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New Delhi on lockdown after violent gang-rape riots

By David Ferguson
Monday, December 24, 2012 10:32 EDT
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Anti-gang rape protester in New Delhi via Screen cap
 
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India’s Prime Minister Manmohan Singh called for calm on Monday after a weekend of riots left large swaths of New Delhi on police lockdown and all public transportation at a standstill. According to the Wall Street Journal, men and women filled the streets on Saturday and Sunday calling for harsher penalties for rapists and greater protections for women after the horrifying gang rape of a 23-year-old woman made headlines earlier this month.

“I feel deeply sad at the turn of events leading to clashes between protesters and police forces. Anger at this crime is justified but violence will serve no purpose,” Mr. Singh said. “As a father of three daughters myself, I feel as strongly about this as each one of you.”

Police used water cannons and fired tear gas grenades at crowds of angry protesters who set fire to barricades and overturned a government vehicle. There were about 85 injuries, according to police, and several protesters were detained and later released.

The actions come as Indian society reels from the widely publicized gang rape and beating of a 23-year-old student by six men and a bus driver on a public bus. The WSJ reported that the attackers beat the woman and a male companion with metal bars and that her injuries from the sexual assault were so extensive that a section of her intestine had to be removed.

As the victims pled for help, the bus driver reportedly picked up and dropped off more men, circling the city for hours, passing through multiple police checkpoints. The couple were eventually stripped off their clothing and thrown from the bus on a highway at the outskirts of the city.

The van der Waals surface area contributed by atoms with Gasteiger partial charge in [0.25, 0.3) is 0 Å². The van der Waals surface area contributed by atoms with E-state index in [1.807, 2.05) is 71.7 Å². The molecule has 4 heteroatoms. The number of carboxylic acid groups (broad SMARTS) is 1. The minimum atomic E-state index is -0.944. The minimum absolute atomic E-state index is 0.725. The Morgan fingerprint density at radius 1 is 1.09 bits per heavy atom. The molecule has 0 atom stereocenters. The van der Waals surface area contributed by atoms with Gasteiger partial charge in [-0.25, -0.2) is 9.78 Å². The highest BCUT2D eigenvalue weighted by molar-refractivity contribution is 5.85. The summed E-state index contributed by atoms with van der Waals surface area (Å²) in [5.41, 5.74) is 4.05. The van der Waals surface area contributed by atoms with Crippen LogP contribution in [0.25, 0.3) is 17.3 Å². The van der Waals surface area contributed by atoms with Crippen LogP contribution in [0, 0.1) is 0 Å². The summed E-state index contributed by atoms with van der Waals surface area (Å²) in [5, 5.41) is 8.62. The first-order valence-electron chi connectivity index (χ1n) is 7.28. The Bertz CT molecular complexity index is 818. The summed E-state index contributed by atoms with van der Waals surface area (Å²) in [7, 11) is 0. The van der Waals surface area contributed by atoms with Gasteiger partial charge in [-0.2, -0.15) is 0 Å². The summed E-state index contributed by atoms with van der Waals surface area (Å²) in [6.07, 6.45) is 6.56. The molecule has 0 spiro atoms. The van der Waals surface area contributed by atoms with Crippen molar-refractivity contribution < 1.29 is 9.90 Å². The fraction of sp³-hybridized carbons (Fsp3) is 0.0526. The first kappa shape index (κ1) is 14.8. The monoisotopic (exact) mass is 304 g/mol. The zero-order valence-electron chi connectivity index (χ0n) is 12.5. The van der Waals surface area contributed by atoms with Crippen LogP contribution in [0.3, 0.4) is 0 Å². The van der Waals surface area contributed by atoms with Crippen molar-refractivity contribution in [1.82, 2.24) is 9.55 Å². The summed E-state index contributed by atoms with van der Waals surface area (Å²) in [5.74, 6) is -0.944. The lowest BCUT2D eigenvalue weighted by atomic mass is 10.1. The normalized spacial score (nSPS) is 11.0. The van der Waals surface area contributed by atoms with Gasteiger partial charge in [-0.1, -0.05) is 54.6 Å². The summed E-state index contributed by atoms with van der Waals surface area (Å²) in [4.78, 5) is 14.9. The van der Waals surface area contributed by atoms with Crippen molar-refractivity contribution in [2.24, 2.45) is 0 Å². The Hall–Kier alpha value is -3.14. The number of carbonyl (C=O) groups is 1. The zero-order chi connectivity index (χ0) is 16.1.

Six men, including the bus driver, have been arrested and charged, but trials have yet to begin.

The victims’ names have been witheld, but the woman’s father appeared on television with his face blurred. He, too, appealed for calm. He said that his daughter is conscious, but on life-support.

“My daughter is strong, she will survive. She is conscious now,” he said.

Activists say that India’s laws concerning sexual assault are out of date, and that politicians’ insistence that the majority of rape cases involve consensual sex isn’t helping. The Indian government has suggested that the way to address the country’s rape problem would be to lower the legal marriage age, currently 18 for women and 21 for men.

The students and other protesters who took to the streets over the weekend insist that this is a sign that rape and the rights of women are not taken seriously in their culture. Many rape cases, they say, go unpunished and unreported due to familial and social pressure on the victims.

India’s government said in a separate statement on Monday that they are appointing a legal panel to further investigate the issue with an eye toward amendments of existing criminal laws which would speed trials and stiffen penalties in cases of sexual assault. The committee will produce its report in 30 days.

Watch raw video of the protests, embedded below via Russia Today:

David Ferguson
David Ferguson
David Ferguson is an editor at Raw Story. He was previously writer and radio producer in Athens, Georgia, hosting two shows for Georgia Public Broadcasting and blogging at Firedoglake.com and elsewhere. He is currently working on a book.
 
 
 
 
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